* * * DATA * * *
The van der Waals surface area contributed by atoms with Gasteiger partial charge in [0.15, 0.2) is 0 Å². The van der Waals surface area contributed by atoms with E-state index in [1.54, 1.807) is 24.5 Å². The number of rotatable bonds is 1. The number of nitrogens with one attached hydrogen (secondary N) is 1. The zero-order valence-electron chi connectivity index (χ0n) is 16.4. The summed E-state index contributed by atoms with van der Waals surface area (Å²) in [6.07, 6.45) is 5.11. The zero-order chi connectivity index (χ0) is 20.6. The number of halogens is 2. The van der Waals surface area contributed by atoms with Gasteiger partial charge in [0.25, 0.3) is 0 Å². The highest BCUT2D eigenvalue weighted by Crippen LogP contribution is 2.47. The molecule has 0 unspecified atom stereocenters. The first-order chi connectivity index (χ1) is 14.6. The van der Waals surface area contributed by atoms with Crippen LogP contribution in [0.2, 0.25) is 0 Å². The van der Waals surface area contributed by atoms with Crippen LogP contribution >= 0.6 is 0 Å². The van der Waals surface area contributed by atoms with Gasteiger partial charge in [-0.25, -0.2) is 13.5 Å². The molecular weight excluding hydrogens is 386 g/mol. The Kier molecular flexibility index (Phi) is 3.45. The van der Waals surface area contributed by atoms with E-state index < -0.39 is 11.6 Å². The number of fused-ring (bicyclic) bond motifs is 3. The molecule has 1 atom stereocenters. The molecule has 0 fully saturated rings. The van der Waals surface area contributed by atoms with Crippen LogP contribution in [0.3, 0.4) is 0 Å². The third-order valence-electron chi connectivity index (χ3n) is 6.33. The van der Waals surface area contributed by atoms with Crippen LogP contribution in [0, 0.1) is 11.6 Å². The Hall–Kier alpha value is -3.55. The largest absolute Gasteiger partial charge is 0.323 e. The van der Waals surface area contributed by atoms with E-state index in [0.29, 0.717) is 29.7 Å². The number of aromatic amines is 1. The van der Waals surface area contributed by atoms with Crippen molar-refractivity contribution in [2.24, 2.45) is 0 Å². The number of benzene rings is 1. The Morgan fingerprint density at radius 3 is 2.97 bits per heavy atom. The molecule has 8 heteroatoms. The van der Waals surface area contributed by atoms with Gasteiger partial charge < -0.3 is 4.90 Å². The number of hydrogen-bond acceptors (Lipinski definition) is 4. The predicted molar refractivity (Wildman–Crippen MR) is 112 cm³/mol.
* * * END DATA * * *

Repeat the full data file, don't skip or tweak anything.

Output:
The van der Waals surface area contributed by atoms with Gasteiger partial charge in [0.15, 0.2) is 0 Å². The van der Waals surface area contributed by atoms with E-state index in [1.54, 1.807) is 24.5 Å². The number of rotatable bonds is 1. The number of nitrogens with one attached hydrogen (secondary N) is 1. The zero-order valence-electron chi connectivity index (χ0n) is 16.4. The summed E-state index contributed by atoms with van der Waals surface area (Å²) in [6.07, 6.45) is 5.11. The zero-order chi connectivity index (χ0) is 20.6. The number of halogens is 2. The van der Waals surface area contributed by atoms with Gasteiger partial charge in [0.25, 0.3) is 0 Å². The highest BCUT2D eigenvalue weighted by Crippen LogP contribution is 2.47. The molecule has 0 unspecified atom stereocenters. The first-order chi connectivity index (χ1) is 14.6. The van der Waals surface area contributed by atoms with Crippen LogP contribution in [0.2, 0.25) is 0 Å². The van der Waals surface area contributed by atoms with Crippen LogP contribution >= 0.6 is 0 Å². The van der Waals surface area contributed by atoms with Gasteiger partial charge in [-0.25, -0.2) is 13.5 Å². The molecular weight excluding hydrogens is 386 g/mol. The Kier molecular flexibility index (Phi) is 3.45. The van der Waals surface area contributed by atoms with E-state index < -0.39 is 11.6 Å². The number of fused-ring (bicyclic) bond motifs is 3. The molecule has 1 atom stereocenters. The molecule has 0 fully saturated rings. The van der Waals surface area contributed by atoms with Crippen LogP contribution in [0.3, 0.4) is 0 Å². The third-order valence-electron chi connectivity index (χ3n) is 6.33. The van der Waals surface area contributed by atoms with Crippen LogP contribution in [0, 0.1) is 11.6 Å². The Hall–Kier alpha value is -3.55. The largest absolute Gasteiger partial charge is 0.323 e. The van der Waals surface area contributed by atoms with E-state index in [0.29, 0.717) is 29.7 Å². The number of aromatic amines is 1. The van der Waals surface area contributed by atoms with Crippen molar-refractivity contribution in [2.24, 2.45) is 0 Å². The number of benzene rings is 1. The Morgan fingerprint density at radius 3 is 2.97 bits per heavy atom. The molecule has 8 heteroatoms. The van der Waals surface area contributed by atoms with Gasteiger partial charge < -0.3 is 4.90 Å². The number of hydrogen-bond acceptors (Lipinski definition) is 4. The predicted molar refractivity (Wildman–Crippen MR) is 112 cm³/mol.